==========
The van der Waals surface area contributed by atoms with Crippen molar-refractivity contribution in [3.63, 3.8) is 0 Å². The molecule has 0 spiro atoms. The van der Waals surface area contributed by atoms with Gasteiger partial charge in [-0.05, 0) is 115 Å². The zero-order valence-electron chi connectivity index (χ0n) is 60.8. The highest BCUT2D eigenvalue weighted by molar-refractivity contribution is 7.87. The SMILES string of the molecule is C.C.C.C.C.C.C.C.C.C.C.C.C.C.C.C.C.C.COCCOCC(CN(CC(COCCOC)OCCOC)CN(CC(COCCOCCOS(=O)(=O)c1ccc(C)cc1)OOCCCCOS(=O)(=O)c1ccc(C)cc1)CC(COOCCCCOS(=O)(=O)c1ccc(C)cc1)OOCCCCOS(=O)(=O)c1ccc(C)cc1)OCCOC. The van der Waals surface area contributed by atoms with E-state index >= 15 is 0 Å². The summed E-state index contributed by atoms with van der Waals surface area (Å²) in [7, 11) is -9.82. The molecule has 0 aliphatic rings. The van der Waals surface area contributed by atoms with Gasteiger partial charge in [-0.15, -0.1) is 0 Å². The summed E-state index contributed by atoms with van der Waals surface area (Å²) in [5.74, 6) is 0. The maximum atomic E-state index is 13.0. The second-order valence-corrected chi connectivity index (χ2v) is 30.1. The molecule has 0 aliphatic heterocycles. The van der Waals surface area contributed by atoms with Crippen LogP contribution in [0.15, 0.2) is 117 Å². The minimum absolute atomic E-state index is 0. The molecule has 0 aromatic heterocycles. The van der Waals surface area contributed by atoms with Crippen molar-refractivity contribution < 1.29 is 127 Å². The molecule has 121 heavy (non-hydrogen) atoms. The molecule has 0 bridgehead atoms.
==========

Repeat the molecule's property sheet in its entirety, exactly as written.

The van der Waals surface area contributed by atoms with Crippen molar-refractivity contribution in [3.63, 3.8) is 0 Å². The molecule has 0 spiro atoms. The van der Waals surface area contributed by atoms with Gasteiger partial charge in [-0.05, 0) is 115 Å². The zero-order valence-electron chi connectivity index (χ0n) is 60.8. The highest BCUT2D eigenvalue weighted by molar-refractivity contribution is 7.87. The SMILES string of the molecule is C.C.C.C.C.C.C.C.C.C.C.C.C.C.C.C.C.C.COCCOCC(CN(CC(COCCOC)OCCOC)CN(CC(COCCOCCOS(=O)(=O)c1ccc(C)cc1)OOCCCCOS(=O)(=O)c1ccc(C)cc1)CC(COOCCCCOS(=O)(=O)c1ccc(C)cc1)OOCCCCOS(=O)(=O)c1ccc(C)cc1)OCCOC. The van der Waals surface area contributed by atoms with E-state index >= 15 is 0 Å². The summed E-state index contributed by atoms with van der Waals surface area (Å²) in [7, 11) is -9.82. The molecule has 0 aliphatic rings. The van der Waals surface area contributed by atoms with Gasteiger partial charge in [-0.15, -0.1) is 0 Å². The summed E-state index contributed by atoms with van der Waals surface area (Å²) in [5.74, 6) is 0. The maximum atomic E-state index is 13.0. The second-order valence-corrected chi connectivity index (χ2v) is 30.1. The molecule has 0 aliphatic heterocycles. The van der Waals surface area contributed by atoms with Crippen LogP contribution in [0.15, 0.2) is 117 Å². The minimum absolute atomic E-state index is 0. The molecule has 0 aromatic heterocycles. The van der Waals surface area contributed by atoms with Crippen molar-refractivity contribution < 1.29 is 127 Å². The molecule has 121 heavy (non-hydrogen) atoms. The molecule has 0 bridgehead atoms.